(CN) – Six years of litigation has left Shell Oil Co. with a $700,000 bill to owners of a store on land that was contaminated by a leaky gas storage tank in Anderson, Ind.
Daniel and Pamela Wickens owned a shoe store where a Shell gas station once stood. While preparing to sell their store and retire, the Wickenses found the store sat on a bed of contaminated soil.
Further investigation found a nearby property, owned by another family, also was contaminated.
Indiana’s Underground Storage Tank Act requires the original owners of a leaking tank to pay for cleanup efforts. Court proceedings ultimately led to a settlement under which Shell purchased the property for $139,900 and paid $60,100 in property damages.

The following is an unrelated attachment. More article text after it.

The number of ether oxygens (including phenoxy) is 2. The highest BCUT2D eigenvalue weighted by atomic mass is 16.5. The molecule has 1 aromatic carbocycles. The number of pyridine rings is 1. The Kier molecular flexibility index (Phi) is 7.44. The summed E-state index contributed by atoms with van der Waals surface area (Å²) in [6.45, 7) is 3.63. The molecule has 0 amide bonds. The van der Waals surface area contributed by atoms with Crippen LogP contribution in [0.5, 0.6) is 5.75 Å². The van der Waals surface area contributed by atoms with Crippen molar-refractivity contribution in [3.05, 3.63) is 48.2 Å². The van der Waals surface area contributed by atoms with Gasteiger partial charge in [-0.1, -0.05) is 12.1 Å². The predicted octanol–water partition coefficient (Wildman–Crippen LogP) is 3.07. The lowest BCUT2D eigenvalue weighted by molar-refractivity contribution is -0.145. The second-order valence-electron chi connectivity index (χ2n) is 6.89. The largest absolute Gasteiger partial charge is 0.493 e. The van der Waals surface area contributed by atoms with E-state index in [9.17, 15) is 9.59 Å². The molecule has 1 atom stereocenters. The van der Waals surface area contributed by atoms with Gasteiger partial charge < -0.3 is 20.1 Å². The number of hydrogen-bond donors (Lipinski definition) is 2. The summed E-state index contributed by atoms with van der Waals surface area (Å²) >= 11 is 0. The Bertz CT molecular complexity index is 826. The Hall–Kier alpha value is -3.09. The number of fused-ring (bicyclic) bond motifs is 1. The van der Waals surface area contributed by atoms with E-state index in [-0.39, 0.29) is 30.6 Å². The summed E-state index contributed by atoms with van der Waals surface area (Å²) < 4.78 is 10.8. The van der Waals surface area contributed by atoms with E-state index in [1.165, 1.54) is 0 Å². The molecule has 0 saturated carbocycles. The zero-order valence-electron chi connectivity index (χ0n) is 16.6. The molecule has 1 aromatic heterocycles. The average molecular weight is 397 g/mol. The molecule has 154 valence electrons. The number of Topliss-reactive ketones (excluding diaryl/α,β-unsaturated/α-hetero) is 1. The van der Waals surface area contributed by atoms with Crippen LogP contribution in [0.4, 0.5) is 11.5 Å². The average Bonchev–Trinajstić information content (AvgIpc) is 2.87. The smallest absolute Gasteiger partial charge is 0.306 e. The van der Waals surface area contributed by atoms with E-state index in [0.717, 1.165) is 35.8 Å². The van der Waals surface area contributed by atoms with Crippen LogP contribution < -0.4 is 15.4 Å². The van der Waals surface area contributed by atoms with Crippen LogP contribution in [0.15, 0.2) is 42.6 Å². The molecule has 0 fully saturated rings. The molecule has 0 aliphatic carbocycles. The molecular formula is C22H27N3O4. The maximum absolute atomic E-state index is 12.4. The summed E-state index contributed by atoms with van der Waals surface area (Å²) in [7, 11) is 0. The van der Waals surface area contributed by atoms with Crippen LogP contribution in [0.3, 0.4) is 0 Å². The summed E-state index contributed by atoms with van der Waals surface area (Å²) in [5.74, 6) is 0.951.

Shell pointed out that Mark Shere, the Wickenses’ attorney, had billed the Wickenses for counsel from his wife, Colleen, who was not licensed to practice law in Indiana. Hours billed to Colleen were deducted and the Wickenses received over half a million dollars in attorneys’ fees and corrective action costs.
The 7th Circuit ruled that Colleen Shere’s hours could be billed, citing a common Indiana practice where unlicensed attorneys may temporarily work under a licensed attorney’s supervision.
Shell had unsuccessfully claimed that Shere had “fraudulently concealed [Employers Fire Insurance Company’s] role in funding the Wickenses litigation efforts.” Circuit Judge Diane Wood said that Shere had not committed fraud, but also rebuked his withholding of the information until after the district court’s judgment.